Actions filed in state court may be removed to federal court under 28 U.S.C. § 1332 when the action is between citizens of different states with a sufficient amount in controversy – except when one of the defendants is both a citizen of the state where the action was filed and has been properly served. This is the so-called forum defendant rule under 28 U.S.C. § 1441(b)(2). Defendants who may wish to evade the forum defendant rule, however, can "snap remove" an action by removing before any forum defendant is properly served. Snap removals are controversial in most circuits, and an action thus removed is at risk of remand – except, now, in the Third Circuit.
In Encompass Ins. Co., the Third Circuit upheld the propriety of a snap removal because of the plain-language meaning of the removal statute. This result is more striking because of the circumstances: counsel for the forum defendant had agreed to accept electronic service and then held off accepting service until after removing the case to federal court. Though the plaintiff argued that the removal amounted to gamesmanship because defendant's counsel delayed accepting service to that defendant's advantage, the Third Circuit disagreed. It found that though the "result may be peculiar in that it allows [the defendant] to use pre-service machinations to remove a case that it otherwise could not," it "is not so outlandish as to constitute an absurd or bizarre result."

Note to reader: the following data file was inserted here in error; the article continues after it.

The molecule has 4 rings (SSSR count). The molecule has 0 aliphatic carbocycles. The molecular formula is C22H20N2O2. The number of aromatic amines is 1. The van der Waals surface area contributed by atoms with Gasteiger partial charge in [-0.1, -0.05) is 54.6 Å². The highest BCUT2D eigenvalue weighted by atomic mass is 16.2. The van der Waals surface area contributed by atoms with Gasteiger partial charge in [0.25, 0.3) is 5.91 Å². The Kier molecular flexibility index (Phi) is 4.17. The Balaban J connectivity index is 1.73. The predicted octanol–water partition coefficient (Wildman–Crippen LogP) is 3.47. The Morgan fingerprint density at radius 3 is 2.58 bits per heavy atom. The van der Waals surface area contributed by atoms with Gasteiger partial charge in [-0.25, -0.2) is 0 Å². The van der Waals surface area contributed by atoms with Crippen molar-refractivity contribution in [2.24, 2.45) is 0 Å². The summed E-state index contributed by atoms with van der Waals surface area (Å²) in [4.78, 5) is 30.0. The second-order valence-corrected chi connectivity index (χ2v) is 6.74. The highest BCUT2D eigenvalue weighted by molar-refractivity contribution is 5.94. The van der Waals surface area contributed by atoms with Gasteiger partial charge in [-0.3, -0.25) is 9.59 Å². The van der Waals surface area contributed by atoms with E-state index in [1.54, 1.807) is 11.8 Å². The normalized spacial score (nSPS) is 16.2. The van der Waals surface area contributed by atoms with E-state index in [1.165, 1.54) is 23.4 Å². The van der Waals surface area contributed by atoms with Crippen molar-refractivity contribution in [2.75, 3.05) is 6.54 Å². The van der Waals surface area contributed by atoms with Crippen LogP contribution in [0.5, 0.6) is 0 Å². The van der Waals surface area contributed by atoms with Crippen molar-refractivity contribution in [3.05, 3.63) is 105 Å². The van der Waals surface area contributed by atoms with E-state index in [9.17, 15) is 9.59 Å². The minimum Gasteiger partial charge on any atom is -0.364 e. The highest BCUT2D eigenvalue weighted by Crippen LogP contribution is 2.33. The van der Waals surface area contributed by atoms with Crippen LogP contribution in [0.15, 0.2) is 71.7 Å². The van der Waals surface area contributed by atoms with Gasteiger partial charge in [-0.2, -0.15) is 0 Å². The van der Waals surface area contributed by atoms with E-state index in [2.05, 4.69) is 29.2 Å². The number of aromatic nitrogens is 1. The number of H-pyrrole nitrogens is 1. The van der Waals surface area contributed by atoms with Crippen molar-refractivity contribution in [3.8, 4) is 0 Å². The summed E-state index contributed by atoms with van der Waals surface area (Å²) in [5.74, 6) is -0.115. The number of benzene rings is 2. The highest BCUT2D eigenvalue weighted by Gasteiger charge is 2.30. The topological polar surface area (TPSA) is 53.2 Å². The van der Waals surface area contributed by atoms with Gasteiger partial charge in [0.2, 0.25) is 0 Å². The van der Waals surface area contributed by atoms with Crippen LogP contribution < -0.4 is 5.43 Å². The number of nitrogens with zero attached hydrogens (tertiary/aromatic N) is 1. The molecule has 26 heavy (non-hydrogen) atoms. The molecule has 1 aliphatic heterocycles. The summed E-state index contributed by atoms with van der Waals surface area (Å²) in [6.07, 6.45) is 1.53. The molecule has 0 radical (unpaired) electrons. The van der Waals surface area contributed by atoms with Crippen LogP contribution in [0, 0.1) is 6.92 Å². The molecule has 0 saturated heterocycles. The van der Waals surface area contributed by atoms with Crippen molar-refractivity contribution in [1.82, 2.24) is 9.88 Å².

The Third Circuit alone has definitively ruled that snap removals are sanctioned, but they remain controversial in other circuits. In Delaughder, for example, the United States District Court for the Northern District of Georgia rejected the Third Circuit's reasoning and remanded an action where the forum defendant was able to remove only because it changed its registered agent shortly after plaintiffs filed their complaint, which allowed it time to remove prior to proper service. The court found remand necessary to undo the defendant's "gamesmanship" and to "close an absurd loophole in the forum-defendant rule." Because district courts from other circuits, such as the one in Delaughder, have already started to embrace or reject the Third Circuit's reasoning in Encompass, the Encompass decision may spur other circuits to directly opine on the propriety of snap removals in the coming year.